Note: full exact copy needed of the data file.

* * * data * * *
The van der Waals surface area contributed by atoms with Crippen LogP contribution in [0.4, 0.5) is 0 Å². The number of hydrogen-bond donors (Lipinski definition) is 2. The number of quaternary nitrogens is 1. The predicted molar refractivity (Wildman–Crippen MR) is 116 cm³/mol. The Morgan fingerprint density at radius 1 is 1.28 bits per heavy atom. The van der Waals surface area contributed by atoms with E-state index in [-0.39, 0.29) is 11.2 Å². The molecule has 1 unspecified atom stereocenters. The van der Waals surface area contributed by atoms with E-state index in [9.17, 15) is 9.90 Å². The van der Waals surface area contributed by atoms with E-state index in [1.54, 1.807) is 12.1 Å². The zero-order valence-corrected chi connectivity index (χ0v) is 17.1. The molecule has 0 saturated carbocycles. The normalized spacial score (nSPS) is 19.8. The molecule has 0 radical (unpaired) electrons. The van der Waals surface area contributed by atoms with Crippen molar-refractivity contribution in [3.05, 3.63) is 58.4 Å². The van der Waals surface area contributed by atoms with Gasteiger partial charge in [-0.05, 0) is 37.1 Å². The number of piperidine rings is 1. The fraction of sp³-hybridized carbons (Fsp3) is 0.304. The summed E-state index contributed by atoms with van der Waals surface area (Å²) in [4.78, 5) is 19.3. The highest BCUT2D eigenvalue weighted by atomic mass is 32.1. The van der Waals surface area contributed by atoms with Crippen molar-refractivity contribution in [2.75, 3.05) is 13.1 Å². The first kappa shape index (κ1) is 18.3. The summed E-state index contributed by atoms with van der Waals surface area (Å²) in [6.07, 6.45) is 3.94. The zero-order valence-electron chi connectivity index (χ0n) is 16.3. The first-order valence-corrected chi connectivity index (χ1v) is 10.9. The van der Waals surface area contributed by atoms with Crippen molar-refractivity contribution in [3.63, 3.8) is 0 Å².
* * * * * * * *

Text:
The van der Waals surface area contributed by atoms with Crippen LogP contribution in [0.4, 0.5) is 0 Å². The number of hydrogen-bond donors (Lipinski definition) is 2. The number of quaternary nitrogens is 1. The predicted molar refractivity (Wildman–Crippen MR) is 116 cm³/mol. The Morgan fingerprint density at radius 1 is 1.28 bits per heavy atom. The van der Waals surface area contributed by atoms with E-state index in [-0.39, 0.29) is 11.2 Å². The molecule has 1 unspecified atom stereocenters. The van der Waals surface area contributed by atoms with E-state index in [9.17, 15) is 9.90 Å². The van der Waals surface area contributed by atoms with E-state index in [1.54, 1.807) is 12.1 Å². The zero-order valence-corrected chi connectivity index (χ0v) is 17.1. The molecule has 0 saturated carbocycles. The normalized spacial score (nSPS) is 19.8. The molecule has 0 radical (unpaired) electrons. The van der Waals surface area contributed by atoms with Crippen molar-refractivity contribution in [3.05, 3.63) is 58.4 Å². The van der Waals surface area contributed by atoms with Gasteiger partial charge in [-0.05, 0) is 37.1 Å². The number of piperidine rings is 1. The fraction of sp³-hybridized carbons (Fsp3) is 0.304. The summed E-state index contributed by atoms with van der Waals surface area (Å²) in [4.78, 5) is 19.3. The highest BCUT2D eigenvalue weighted by atomic mass is 32.1. The van der Waals surface area contributed by atoms with Crippen molar-refractivity contribution in [2.75, 3.05) is 13.1 Å². The first kappa shape index (κ1) is 18.3. The summed E-state index contributed by atoms with van der Waals surface area (Å²) in [6.07, 6.45) is 3.94. The zero-order valence-electron chi connectivity index (χ0n) is 16.3. The first-order valence-corrected chi connectivity index (χ1v) is 10.9. The van der Waals surface area contributed by atoms with Crippen molar-refractivity contribution in [3.63, 3.8) is 0 Å².